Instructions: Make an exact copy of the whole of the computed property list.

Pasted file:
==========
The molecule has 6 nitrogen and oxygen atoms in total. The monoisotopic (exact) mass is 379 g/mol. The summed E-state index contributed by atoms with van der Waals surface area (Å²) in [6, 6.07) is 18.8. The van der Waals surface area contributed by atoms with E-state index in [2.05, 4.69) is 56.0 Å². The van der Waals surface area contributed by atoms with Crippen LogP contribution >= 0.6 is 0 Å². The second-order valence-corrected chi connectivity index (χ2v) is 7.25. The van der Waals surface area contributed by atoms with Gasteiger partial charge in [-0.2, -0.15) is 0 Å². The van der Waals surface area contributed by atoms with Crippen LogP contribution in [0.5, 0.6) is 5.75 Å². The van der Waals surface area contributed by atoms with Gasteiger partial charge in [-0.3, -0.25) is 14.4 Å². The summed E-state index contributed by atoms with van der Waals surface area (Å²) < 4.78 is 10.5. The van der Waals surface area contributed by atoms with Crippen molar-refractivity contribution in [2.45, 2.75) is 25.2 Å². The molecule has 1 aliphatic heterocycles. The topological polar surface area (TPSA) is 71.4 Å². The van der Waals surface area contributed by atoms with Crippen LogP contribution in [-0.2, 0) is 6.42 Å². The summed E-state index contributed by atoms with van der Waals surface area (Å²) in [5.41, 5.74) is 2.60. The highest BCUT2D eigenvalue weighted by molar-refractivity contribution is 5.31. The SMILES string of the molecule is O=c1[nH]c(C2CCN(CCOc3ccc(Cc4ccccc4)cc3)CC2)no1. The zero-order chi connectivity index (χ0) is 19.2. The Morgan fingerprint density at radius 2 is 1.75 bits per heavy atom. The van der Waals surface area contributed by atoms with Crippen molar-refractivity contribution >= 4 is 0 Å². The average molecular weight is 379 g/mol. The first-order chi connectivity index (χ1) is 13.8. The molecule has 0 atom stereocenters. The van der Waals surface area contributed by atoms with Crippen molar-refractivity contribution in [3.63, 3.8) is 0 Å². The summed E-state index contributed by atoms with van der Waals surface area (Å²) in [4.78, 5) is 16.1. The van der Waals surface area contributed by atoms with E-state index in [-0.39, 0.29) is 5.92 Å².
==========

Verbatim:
The molecule has 6 nitrogen and oxygen atoms in total. The monoisotopic (exact) mass is 379 g/mol. The summed E-state index contributed by atoms with van der Waals surface area (Å²) in [6, 6.07) is 18.8. The van der Waals surface area contributed by atoms with E-state index in [2.05, 4.69) is 56.0 Å². The van der Waals surface area contributed by atoms with Crippen LogP contribution >= 0.6 is 0 Å². The second-order valence-corrected chi connectivity index (χ2v) is 7.25. The van der Waals surface area contributed by atoms with Gasteiger partial charge in [-0.2, -0.15) is 0 Å². The van der Waals surface area contributed by atoms with Crippen LogP contribution in [0.5, 0.6) is 5.75 Å². The van der Waals surface area contributed by atoms with Gasteiger partial charge in [-0.3, -0.25) is 14.4 Å². The summed E-state index contributed by atoms with van der Waals surface area (Å²) < 4.78 is 10.5. The van der Waals surface area contributed by atoms with Crippen molar-refractivity contribution in [2.45, 2.75) is 25.2 Å². The molecule has 1 aliphatic heterocycles. The topological polar surface area (TPSA) is 71.4 Å². The van der Waals surface area contributed by atoms with Crippen LogP contribution in [-0.2, 0) is 6.42 Å². The summed E-state index contributed by atoms with van der Waals surface area (Å²) in [5.41, 5.74) is 2.60. The highest BCUT2D eigenvalue weighted by molar-refractivity contribution is 5.31. The SMILES string of the molecule is O=c1[nH]c(C2CCN(CCOc3ccc(Cc4ccccc4)cc3)CC2)no1. The zero-order chi connectivity index (χ0) is 19.2. The Morgan fingerprint density at radius 2 is 1.75 bits per heavy atom. The van der Waals surface area contributed by atoms with Crippen molar-refractivity contribution >= 4 is 0 Å². The average molecular weight is 379 g/mol. The first-order chi connectivity index (χ1) is 13.8. The molecule has 0 atom stereocenters. The van der Waals surface area contributed by atoms with Crippen molar-refractivity contribution in [3.63, 3.8) is 0 Å². The summed E-state index contributed by atoms with van der Waals surface area (Å²) in [4.78, 5) is 16.1. The van der Waals surface area contributed by atoms with E-state index in [-0.39, 0.29) is 5.92 Å².